Will bit open a cartridge, spat out the paper, and tipped the powder and ball into the barrel. Then he took the ramrod and reached high to slide it in and force the ball home. Placing the percussion cap onto the nipple was a struggle: the gun was awkward to hold in one hand.

The boy only wanted to help. ‘You want me to put it on?’

His brother twisted away. ‘I can do it.’ He pulled back the hammer, lifted the gun and aimed at the plate.

The snap of the first shot died in the mist. Though it hit nothing, they smiled at each other. The novelty of firing alone, without Father, was enough. When the third shot followed the first two into the woods, not even hitting the tree, Will frowned. ‘Go set it higher.’

‘It’s my turn.’

‘It’s too low. I wanna try it higher.’

‘Then go set it yerself.’

Will just loaded and fired again.

‘That’s four. I get four turns now.’

‘Not until I hit it.’

‘You couldn’t hit that plate if it was on the ground right next to yer.’

‘Sut up, Mommy’s Boy. You can’t even reach to ram in the ball.’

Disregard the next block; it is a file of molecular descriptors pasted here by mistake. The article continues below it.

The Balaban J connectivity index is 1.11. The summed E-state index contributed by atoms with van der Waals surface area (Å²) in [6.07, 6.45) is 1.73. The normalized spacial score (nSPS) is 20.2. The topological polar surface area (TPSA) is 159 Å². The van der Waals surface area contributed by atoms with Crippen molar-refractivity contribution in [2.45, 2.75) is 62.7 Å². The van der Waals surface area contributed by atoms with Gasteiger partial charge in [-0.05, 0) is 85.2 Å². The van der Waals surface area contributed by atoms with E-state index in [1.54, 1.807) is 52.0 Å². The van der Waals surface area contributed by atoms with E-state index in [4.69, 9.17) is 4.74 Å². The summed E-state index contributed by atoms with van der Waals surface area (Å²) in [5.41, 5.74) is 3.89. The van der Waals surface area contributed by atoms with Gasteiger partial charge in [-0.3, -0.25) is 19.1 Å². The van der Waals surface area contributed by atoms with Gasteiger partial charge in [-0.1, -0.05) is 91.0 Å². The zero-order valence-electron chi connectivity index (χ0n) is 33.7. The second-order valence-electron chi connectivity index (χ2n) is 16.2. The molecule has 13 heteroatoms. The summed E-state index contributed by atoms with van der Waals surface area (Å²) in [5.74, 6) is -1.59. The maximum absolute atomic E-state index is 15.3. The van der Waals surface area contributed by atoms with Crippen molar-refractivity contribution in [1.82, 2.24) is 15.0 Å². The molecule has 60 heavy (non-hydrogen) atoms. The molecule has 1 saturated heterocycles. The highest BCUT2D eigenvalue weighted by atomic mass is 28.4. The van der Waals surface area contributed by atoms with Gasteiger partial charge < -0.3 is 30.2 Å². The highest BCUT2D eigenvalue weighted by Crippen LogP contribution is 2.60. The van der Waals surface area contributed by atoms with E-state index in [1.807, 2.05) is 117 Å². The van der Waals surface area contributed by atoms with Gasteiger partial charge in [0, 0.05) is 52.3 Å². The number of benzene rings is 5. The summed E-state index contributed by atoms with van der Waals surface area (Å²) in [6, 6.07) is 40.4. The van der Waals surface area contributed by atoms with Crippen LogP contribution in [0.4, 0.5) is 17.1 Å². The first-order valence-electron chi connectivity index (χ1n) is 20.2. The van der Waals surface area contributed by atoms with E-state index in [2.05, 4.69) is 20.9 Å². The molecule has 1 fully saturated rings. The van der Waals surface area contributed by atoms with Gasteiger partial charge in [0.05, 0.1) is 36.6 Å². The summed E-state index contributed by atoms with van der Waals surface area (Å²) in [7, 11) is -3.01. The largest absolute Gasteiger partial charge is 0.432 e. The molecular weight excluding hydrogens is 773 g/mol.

‘I can too.’

One of the dogs started whining.

Will fired again.

He’d use all the cartridges if he carried on. The boy picked up an acorn and flicked it at his brother’s feet. ‘C’mon. I got the plate for us.’

‘Go move it higher.’

‘I ain’t no slave.’ He collected a whole handful of acorns and threw them one at a time, harder and harder. The dogs began to bark.

‘Quit it!’

‘Let me shoot.’

Will ignored him and reloaded. But this time, when he came to squeeze the trigger, the gun didn’t fire. He tried once more. There was nothing but a flat click. He cursed and forced back the hammer again.

This was all wrong. The boy wasn’t allowed his own gun and now he wouldn’t even get a turn. He pelted a bigger acorn at his brother and caught him under the chin.

‘Start runnin’, runt.’

He wouldn’t run. Why should he? It was his turn. Will strode over and pushed the stock at his face. He grabbed hold.